The family of a former Morriston Hospital patient has gone to great lengths – including cycling from south to north Wales in record time - to raise over £20,000 for cancer research in Swansea Bay.
Pictured above: Craig Burrows (cyclist), Anita Francis, Professor Dean Harris and David Steel (Integrated Surgical Services Group matron).
Sadly, Philip Francis, who had colorectal cancer, passed away in May 2020 just short of his 64th birthday, but not before leaving his mark through his ‘unique character and personality’ on those in the health board who helped care for him.
Although Mr Francis lived in Cowbridge, he spent a large amount of time receiving treatment in Morriston Hospital, under the care of Professor Dean Harris, an expert in colorectal surgery.
His widow, Anita Francis, said: “My husband was diagnosed in June 2018, and he was referred to Professor Dean Harris in Morriston Hospital because of the type of cancer he had.
“It was before the pandemic and all his treatment was done really quickly. He was booked into Morriston for surgery 9 December 2018 having had six weeks of radiotherapy.”
Unfortunately, Mr Francis’s health never fully recovered, and he needed two more major operations, though he remained extremely positive throughout. He spent much of the next 18 months on Ward V in Morriston.
(pictured above: Phillip Francis)
Mrs Francis cannot praise Professor Harris and his team enough for the care they gave her husband.
She said: “He had wonderful care the whole time he was there. Professor Harris is obviously a very clever man. He always managed to tell us what he knew we could deal with, and never too much that we couldn’t deal with it.
“From the moment I met him, along with all the nurses, the sister and ward manager, the physiotherapists, dieticians, every single member of staff in the Intensive Care High Dependency Unit and on Ward V – every one of them made us feel like Phil was their most important patient, which is quite a skill.
“They were just so wonderful. They even bought him Christmas presents. When he was in hospital for a long time, they would let him come home for weekends, they wouldn’t discharge him, they would just let him out for a couple of days.
“Then on his return they would have cleaned up all round his bed, because it was always a mess and leave humorous notes like ‘please keep this area tidy’.
“One of the nurses, would wash and dry his hair for him – it was like a beauty salon when I would go in to visit him, with water everywhere, but they made him laugh.
“Sadly, because of lockdown rules during the pandemic, we weren’t allowed to have a traditional funeral, but so many of the nurses travelled to Cowbridge to stand by the side of the road, near the crematorium, and waved at the funeral cortege.”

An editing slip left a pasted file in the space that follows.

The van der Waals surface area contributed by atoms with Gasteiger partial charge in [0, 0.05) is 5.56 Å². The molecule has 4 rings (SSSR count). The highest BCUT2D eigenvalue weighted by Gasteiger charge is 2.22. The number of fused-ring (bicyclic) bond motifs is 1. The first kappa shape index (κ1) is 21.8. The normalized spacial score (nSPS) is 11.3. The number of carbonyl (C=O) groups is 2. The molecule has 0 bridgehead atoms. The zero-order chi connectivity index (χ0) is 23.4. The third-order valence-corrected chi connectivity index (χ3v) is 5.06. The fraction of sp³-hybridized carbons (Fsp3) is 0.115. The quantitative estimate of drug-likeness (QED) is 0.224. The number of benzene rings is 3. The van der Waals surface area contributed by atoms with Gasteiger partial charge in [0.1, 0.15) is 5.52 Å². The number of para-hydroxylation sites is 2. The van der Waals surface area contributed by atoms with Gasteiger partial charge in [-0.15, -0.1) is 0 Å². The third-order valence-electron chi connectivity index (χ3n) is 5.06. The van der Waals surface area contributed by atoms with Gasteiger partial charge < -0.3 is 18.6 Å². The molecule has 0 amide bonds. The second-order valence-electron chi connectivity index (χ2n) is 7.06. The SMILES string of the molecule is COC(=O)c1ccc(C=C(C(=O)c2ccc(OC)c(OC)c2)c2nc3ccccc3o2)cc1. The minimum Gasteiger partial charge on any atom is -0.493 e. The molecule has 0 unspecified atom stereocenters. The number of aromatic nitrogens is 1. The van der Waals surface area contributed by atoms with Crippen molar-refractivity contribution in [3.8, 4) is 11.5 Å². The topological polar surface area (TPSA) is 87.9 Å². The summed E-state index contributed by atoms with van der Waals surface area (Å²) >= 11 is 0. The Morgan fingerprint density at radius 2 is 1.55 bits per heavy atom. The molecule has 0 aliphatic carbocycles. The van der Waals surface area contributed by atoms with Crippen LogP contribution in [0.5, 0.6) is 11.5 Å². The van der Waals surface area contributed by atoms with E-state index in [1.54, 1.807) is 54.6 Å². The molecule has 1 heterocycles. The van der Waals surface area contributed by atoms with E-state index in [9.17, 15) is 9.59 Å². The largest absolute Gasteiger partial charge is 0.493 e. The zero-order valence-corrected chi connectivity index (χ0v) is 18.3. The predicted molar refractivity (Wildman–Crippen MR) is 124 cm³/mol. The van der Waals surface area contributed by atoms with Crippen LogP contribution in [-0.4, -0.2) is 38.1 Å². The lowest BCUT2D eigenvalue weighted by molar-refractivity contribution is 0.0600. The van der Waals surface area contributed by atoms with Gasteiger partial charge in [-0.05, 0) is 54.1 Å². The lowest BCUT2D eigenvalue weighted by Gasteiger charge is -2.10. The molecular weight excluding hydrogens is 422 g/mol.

It was all this kindness that made Mrs Francis determined to give something back and she set about fundraising for the GI Research Fund - set up by the Colorectal Unit in Swansea to support high quality research into colorectal cancer.
She said: “They were always so wonderful with him, and I just felt that we needed to do something. I wanted to tell everyone how kind they had been.”
In August 2020, Craig Burrows (husband of Phil’s niece), cycled from South to North Wales. Not only did he raise close to £10,000, he also smashed the previous Guinness World Record by 4 hours, completing the 180.2 mile challenge in 8 hours 58 minutes.
Craig said: “The whole aim was to raise as much money as possible in memory of Uncle Phil. We wanted to do something that was challenging and being obsessed with endurance sport I thought there is no better challenge than to cycle the length of Wales – a country Phil loved.
“The care he received was second to none. I felt there was a real personal touch from Dean. My aunt speaks so highly of all the care he received, not just from Dean, but from all the nurses and staff. It was a privilege to raise money for those guys.”
(Above: Craig Burrows completes his cycle in record time)
More recently Mrs Francis held a commemorative evening, at Cowbridge Rugby Club for family and friends to come together and remember Phil.
She said: “I could not hold a fundraiser until fairly recently because of Covid, so at last this could go ahead this year, enabling all those who had not been able to attend the funeral to come together and celebrate Phil’s life.”
“The former rugby international and pundit Brynmor Williams spoke and former Wales captain Bleddyn Bowen, who was on the ward with Phil, also came along.
“In all the event raised £9,906 and I’m going to make it up to £10,000. With gift aid this makes the total about £20,000 between the 2 events.”
Professor Dean Harris, who attended the commemorative evening, said: "It was an honour and privilege to attend the celebration of Philip's life, and to speak in his honour and recount his unique character and personality.
“I am overwhelmed with the amount of money raised in Philip's memory for the GI Research Fund, which is testament to how much people thought of him.
“The funds will be used to boost Swansea's ambitious research programme to fight colorectal cancer, including development of a blood test for earlier detection of cancer and a system to personalise cancer treatment."